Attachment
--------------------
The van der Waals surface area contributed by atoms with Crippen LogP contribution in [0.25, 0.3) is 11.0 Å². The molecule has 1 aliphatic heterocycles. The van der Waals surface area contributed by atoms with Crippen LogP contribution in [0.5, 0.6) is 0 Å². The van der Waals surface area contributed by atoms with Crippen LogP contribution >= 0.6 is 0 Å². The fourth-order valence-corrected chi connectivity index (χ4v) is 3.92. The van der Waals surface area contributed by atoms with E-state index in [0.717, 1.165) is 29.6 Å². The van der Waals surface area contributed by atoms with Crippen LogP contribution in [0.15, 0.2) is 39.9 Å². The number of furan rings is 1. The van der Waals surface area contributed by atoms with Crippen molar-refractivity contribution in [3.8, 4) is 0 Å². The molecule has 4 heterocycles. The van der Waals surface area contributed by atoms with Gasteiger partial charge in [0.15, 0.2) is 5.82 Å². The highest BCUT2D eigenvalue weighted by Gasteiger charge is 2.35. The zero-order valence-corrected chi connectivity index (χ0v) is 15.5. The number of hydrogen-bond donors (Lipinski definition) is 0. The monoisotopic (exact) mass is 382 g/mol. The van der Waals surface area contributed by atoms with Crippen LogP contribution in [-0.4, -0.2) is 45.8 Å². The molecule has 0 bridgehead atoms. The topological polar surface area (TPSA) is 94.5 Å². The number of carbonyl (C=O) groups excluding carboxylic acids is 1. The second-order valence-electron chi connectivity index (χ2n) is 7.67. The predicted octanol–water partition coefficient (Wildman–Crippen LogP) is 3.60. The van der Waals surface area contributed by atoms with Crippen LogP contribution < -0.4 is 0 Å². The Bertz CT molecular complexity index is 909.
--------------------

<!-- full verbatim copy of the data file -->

The van der Waals surface area contributed by atoms with Crippen LogP contribution in [0.25, 0.3) is 11.0 Å². The molecule has 1 aliphatic heterocycles. The van der Waals surface area contributed by atoms with Crippen LogP contribution in [0.5, 0.6) is 0 Å². The van der Waals surface area contributed by atoms with Crippen LogP contribution >= 0.6 is 0 Å². The fourth-order valence-corrected chi connectivity index (χ4v) is 3.92. The van der Waals surface area contributed by atoms with E-state index in [0.717, 1.165) is 29.6 Å². The van der Waals surface area contributed by atoms with Crippen LogP contribution in [0.15, 0.2) is 39.9 Å². The number of furan rings is 1. The van der Waals surface area contributed by atoms with Crippen molar-refractivity contribution in [3.8, 4) is 0 Å². The molecule has 4 heterocycles. The van der Waals surface area contributed by atoms with Gasteiger partial charge in [0.15, 0.2) is 5.82 Å². The highest BCUT2D eigenvalue weighted by Gasteiger charge is 2.35. The zero-order valence-corrected chi connectivity index (χ0v) is 15.5. The number of hydrogen-bond donors (Lipinski definition) is 0. The monoisotopic (exact) mass is 382 g/mol. The van der Waals surface area contributed by atoms with Crippen LogP contribution in [-0.4, -0.2) is 45.8 Å². The molecule has 0 bridgehead atoms. The topological polar surface area (TPSA) is 94.5 Å². The number of carbonyl (C=O) groups excluding carboxylic acids is 1. The second-order valence-electron chi connectivity index (χ2n) is 7.67. The predicted octanol–water partition coefficient (Wildman–Crippen LogP) is 3.60. The van der Waals surface area contributed by atoms with Crippen LogP contribution < -0.4 is 0 Å². The Bertz CT molecular complexity index is 909.